Strategies

Policies and programs that work

8 Strategies
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Activity programs for older adults

Offer group educational, social, creative, musical, or physical activities that promote social interactions, regular attendance, and community involvement among older adults
Scientifically Supported
  • Diet and Exercise
  • Family and Social Support

Flexible scheduling

Offer employees control over an aspect of their schedule through arrangements such as flex time, flex hours, compressed work weeks, or self-scheduled shift work
Scientifically Supported
  • Employment

Intergenerational communities

Create communities that promote interaction and cooperation between individuals of different ages and focus on the needs of all residents, especially children and older adults
Expert Opinion
  • Family and Social Support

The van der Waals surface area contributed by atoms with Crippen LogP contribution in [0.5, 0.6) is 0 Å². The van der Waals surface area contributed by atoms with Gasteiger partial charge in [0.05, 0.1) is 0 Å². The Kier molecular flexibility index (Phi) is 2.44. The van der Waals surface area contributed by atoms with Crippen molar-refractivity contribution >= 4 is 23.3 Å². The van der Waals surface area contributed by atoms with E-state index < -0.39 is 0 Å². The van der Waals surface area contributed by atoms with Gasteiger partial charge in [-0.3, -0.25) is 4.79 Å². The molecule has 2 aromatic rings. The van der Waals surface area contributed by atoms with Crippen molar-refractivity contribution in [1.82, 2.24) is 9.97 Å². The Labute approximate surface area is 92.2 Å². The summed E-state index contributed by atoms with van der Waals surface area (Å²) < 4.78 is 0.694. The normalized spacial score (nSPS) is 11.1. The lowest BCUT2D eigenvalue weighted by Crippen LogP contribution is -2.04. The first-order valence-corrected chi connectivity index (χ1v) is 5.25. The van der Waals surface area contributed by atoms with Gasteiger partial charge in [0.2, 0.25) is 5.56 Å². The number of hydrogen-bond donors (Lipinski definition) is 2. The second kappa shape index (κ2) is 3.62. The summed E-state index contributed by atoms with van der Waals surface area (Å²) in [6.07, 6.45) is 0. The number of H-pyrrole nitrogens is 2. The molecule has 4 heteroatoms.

Intergenerational mentoring

Establish a relationship between an older adult and an at-risk child or adolescent; programs are often based in schools, community centers, or faith-based organizations
Expert Opinion
  • Family and Social Support

Outdoor experiential education & wilderness therapy

Support outdoor pursuits that emphasize inter- and intra-personal growth through overcoming obstacles (e.g., challenge courses, wilderness excursions, etc.)
Scientifically Supported
  • Family and Social Support

Paid family leave

Provide employees with paid time off for circumstances such as a recent birth or adoption, a parent or spouse with a serious medical condition, or a sick child
Scientifically Supported
  • Employment

Youth leadership programs

Provide youth with leadership and empowerment opportunities, often through social activities such as advocacy groups, peer education, youth-led participatory research, and local government youth advisory councils and boards
Expert Opinion
  • Family and Social Support